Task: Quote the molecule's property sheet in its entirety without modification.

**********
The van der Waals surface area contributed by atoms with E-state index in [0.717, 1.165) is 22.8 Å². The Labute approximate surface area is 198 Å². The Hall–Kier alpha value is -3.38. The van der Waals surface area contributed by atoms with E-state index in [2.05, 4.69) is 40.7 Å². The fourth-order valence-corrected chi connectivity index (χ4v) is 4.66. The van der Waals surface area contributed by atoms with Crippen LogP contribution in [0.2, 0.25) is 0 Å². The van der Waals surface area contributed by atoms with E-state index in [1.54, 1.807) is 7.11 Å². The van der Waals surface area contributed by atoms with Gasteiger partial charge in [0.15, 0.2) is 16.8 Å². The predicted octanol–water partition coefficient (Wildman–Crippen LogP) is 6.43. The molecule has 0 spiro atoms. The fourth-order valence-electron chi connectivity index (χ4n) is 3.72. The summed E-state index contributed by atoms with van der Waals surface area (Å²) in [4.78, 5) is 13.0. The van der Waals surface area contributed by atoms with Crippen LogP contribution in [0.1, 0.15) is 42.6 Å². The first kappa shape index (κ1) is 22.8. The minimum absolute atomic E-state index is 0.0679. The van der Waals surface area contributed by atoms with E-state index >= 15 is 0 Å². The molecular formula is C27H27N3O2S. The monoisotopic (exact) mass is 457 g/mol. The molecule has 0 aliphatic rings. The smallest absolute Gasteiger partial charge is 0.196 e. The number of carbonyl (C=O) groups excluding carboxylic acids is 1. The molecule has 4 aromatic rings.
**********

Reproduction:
The van der Waals surface area contributed by atoms with E-state index in [0.717, 1.165) is 22.8 Å². The Labute approximate surface area is 198 Å². The Hall–Kier alpha value is -3.38. The van der Waals surface area contributed by atoms with E-state index in [2.05, 4.69) is 40.7 Å². The fourth-order valence-corrected chi connectivity index (χ4v) is 4.66. The van der Waals surface area contributed by atoms with Crippen LogP contribution in [0.2, 0.25) is 0 Å². The van der Waals surface area contributed by atoms with E-state index in [1.54, 1.807) is 7.11 Å². The van der Waals surface area contributed by atoms with Gasteiger partial charge in [0.15, 0.2) is 16.8 Å². The predicted octanol–water partition coefficient (Wildman–Crippen LogP) is 6.43. The molecule has 0 spiro atoms. The fourth-order valence-electron chi connectivity index (χ4n) is 3.72. The summed E-state index contributed by atoms with van der Waals surface area (Å²) in [4.78, 5) is 13.0. The van der Waals surface area contributed by atoms with Crippen LogP contribution in [0.1, 0.15) is 42.6 Å². The first kappa shape index (κ1) is 22.8. The minimum absolute atomic E-state index is 0.0679. The van der Waals surface area contributed by atoms with E-state index >= 15 is 0 Å². The molecular formula is C27H27N3O2S. The monoisotopic (exact) mass is 457 g/mol. The molecule has 0 aliphatic rings. The smallest absolute Gasteiger partial charge is 0.196 e. The number of carbonyl (C=O) groups excluding carboxylic acids is 1. The molecule has 4 aromatic rings.